Generator adjustment in accordance with FIG. 3 comprises an additional switching element 3 (which could also be a simple relay) to switch the heating current on and off, a current detector 4 (I>a) to detect a current greater than a minimal value a, for example a=0.1 A, and an suppression filter consisting of a capacitor 5 and two inductors 6, 7 to keep interference from the spark discharges during the erosion process away from the machine controls. The current detector 4 can, for example, consist of a precision resistor and a bipolar transistor where the resistance is selected equal to base emitter voltage/a (0.7V/0.1 A=7Ω). Other known solutions, such as a precision resistor with a compensator or magnetic current detectors are naturally possible as well. The source voltage is transferred through the output terminals 8, 9 and a two-wire line of about 1.5 mm2 conductor cross-section to the input terminals 10, 11 of a heat output control device which is shown in greater detail in FIG. 4. A DC voltage transmission of this type can take place over almost any distance with a high degree of efficiency and requires only a small filter capacity to ensure immunity from interference.

The heat output control device is advantageously installed in the machine in close proximity to the wire to be heated in order to be able to transmit a maximum heating current approaching 20 A with as little loss as possible. An alternative arrangement would be to install only one transformer 18 (see FIG. 4) in the machine and to provide the remainder of the heat output control device together with the generator adapter in the generator. It would be possible to resort to this arrangement if the DC voltage source 1 for the impulse generator were not programmable. In the second instance, the voltage would be adjustable through the pulse-width modulation of a pulse width modulator 15 and the voltage feedback could similarly be generated with a proportional control signal.

In the first case, the machine controls 2 for the DC voltage source 1 transmit the setpoint for the voltage and then switch on the heating current through the switching element 3. The machine controls 2 receive information from the current detector 4 whether the wire electrode is carrying the heating current at all and when separation takes place. The duration of the separation process can be determined from this and the optimization for subsequent separation processes can be automatically refined as necessary (adaptive control).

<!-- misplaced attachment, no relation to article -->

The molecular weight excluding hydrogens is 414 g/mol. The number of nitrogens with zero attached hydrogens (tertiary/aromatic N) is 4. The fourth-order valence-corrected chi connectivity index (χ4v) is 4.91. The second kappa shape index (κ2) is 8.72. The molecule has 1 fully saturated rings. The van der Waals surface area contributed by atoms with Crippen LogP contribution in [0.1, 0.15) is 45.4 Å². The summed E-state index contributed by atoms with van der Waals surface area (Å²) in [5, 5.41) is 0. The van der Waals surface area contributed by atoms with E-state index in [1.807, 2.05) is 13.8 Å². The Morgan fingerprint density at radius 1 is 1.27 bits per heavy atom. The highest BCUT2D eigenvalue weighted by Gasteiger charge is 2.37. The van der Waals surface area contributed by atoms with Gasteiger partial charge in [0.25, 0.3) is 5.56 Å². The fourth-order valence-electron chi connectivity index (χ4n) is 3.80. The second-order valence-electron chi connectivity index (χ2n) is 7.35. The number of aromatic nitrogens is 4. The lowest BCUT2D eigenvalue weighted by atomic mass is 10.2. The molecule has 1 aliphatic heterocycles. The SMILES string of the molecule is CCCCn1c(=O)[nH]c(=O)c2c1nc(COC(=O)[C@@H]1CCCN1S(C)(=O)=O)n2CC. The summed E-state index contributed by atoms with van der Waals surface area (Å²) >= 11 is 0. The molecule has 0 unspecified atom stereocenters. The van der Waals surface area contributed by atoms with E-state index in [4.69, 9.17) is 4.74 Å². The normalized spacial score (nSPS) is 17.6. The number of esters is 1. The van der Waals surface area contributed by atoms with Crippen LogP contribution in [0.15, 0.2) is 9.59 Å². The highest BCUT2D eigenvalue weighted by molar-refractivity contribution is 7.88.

The optimized heat output control device in FIG. 4 also contains a filter capacitor 12 and two buffer capacitors 22, 23. A pulse width regulator 15 controls a half bridge consisting of the switching elements 16, 17. MOSFET components are preferably used for the switching elements 16, 17 because of their parasitic diodes so that the idle power (particularly in the event of a short circuit) can be routed back to the DC voltage source. Other components, such as bipolar transistors or IGBT, could also be used together with anti-parallel diodes. The half-bridge array 16, 17, 22, 23 has the advantage that even with imprecise, asymmetrical pulse widths the transformer 18 is never saturated because the voltages over the buffer capacitors 22, 23 are immediately adjusted to asymmetry. Other embodiments such as full-bridge or individual switch principles are naturally not excluded.

The heat output control device further has a current sensor 21 (I av) which measures the primary current from the transformer 18 and converts it into a DC voltage signal. A small 100:1 current transformer is suitable as a current sensor 21, with rectifier diodes, a 10Ω resistance and a filter capacitor. The DC voltage signal thus received is taken back through a resistance 13 to a current limiting input for the pulse width regulator 15. The voltage from the DC voltage source 1 is scaled via a resistance 14 and taken to the same input, where the pulse width regulator 15, using the sum of the two measured values across the switching elements 16, 17 regulates the effective primary current from the transformer 18 such that a set limit value for this sum is not exceeded. The effect of a feedback loop of the primary current to the pulse width regulator 15 is that the latter, as a reaction, limits the effective primary current in the primary winding of the transformer to a specified value by appropriate pulse width regulation of the control signals of the switching elements 16 and 17. As a result, the effective secondary current (heating current) in the secondary winding of the transformer 18 and thus the average electrical output (heating power) acting on the wire electrode is limited to a specified value. This value can be determined by experiment and is dependent (among other things) on the resistance of the wire electrode and the source voltage.